Updated: Oct 12, 2022
Tai chi is all about balance. Yet, when many tai chi players step, they use only one side of their body. When they shift their weight forward, their emphasis is on the front leg; the rear leg just comes along for the ride. When they shift back, their attention is on the back leg and the front leg is ignored. We do this because in everyday walking we only think of the leg that we’re moving, and we ignore the other leg. But, in tai chi, when we focus on one leg and ignore the other, we create an imbalance where one side of our body is “loaded” up, and the other is emptied. To be in balance, both sides need to be equal.
To stay in balance, we must think in terms of “physical weight” and “mental or energy weight”. When going into a “Bow Stance”, we shift approximately 65-70% of our physical weight into the front leg. Therefore, we need to put 65-70% of our mind into our back leg. The reverse is also true; when shifting into a back stance, we put 70% or more of our physical weight into the back foot. To balance it out, we need to put the same amount of our mind and energy into the front leg.
How does one put their mind into their leg? It is done by sinking the leg into the floor with your mind. When thinking of sinking the leg, the hip and tailbone physically sink toward the floor. You feel as if one side of the hip is moving toward the heel of the “empty” foot. The resulting feeling is that the legs “feel as if” they are moving away from each other.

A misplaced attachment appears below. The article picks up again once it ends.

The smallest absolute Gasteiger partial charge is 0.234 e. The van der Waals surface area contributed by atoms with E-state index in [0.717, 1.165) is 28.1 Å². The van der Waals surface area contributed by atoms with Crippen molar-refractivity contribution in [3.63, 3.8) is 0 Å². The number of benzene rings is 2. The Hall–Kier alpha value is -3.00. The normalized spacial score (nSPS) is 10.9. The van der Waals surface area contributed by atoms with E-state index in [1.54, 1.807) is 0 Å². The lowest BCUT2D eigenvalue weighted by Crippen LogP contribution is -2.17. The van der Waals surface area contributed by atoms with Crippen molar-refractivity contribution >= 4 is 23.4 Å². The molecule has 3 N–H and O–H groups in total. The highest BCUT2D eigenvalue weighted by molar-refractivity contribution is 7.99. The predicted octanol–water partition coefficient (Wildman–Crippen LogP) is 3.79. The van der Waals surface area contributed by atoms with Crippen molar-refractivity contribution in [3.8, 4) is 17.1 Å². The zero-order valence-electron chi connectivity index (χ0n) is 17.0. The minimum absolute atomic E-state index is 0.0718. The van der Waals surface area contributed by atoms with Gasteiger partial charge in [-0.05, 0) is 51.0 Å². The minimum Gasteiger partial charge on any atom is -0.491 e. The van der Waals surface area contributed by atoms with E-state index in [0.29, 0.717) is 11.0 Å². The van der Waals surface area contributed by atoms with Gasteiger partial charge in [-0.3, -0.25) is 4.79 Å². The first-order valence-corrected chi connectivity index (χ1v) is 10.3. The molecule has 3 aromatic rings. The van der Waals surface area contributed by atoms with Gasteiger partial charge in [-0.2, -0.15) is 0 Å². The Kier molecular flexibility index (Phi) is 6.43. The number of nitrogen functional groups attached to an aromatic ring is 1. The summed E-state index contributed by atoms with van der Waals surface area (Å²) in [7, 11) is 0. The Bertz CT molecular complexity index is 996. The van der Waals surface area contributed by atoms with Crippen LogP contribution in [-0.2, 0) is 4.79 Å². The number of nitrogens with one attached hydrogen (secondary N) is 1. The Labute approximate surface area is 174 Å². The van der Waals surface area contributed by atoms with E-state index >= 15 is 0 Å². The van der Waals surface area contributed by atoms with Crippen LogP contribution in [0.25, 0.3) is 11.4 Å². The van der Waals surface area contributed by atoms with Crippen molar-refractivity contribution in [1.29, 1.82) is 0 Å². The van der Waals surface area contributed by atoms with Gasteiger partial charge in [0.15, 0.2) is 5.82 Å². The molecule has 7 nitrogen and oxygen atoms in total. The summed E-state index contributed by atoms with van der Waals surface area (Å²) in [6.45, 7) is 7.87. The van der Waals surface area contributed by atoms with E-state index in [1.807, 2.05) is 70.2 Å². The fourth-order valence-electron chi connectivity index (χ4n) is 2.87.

To feel the sinking of the “empty” leg, put yourself in a bow stance, where one leg is forward, as in a “Brush Knee” posture. Imagine that someone is pulling you forward trying to pull your back foot out of the ground. How do you stop them without shifting any weight into the back foot? You naturally sink your back leg into the floor to act as an anchor. Conversely, when shifting back, feel as if someone is pushing into you. Like a tree that is being pushed by the wind, you want to send your roots from the front leg deep into the ground to keep you from being blown over.
Whether moving forward or backward, it is important to keep the knee of the “empty” leg bent as you shift because it allows the sending of the roots into the ground. Too often, players straighten the knee to the point where the hip is no longer sinking. This is especially true when shifting back. To do tai chi well and to balance your legs, your hips must always sink.
What about one-legged stances as when kicking? The idea is the same, and even though the “empty” leg is not on the ground, you act as if it is. As the knee moves up, the hip sinks down. The tailbone is reaching for the heel of the supporting leg. In your mind, you feel as if your “empty” foot is resting on something making it feel “heavier”. It is vitally important that as you raise the kicking foot, the supporting foot sinks into the floor and your body does not rise or shift forward.
Putting the mind and sinking the “empty” foot takes a lot of practice before it becomes habitual. However, the benefits are worth it. Having balance and power in both feet is essential for improving one’s tai chi. The idea of balancing the physical weight with mind or energy weight is how we ROOT. Rooting is essential in tai chi and it means both legs go into the ground.
Written by: Joseph Eber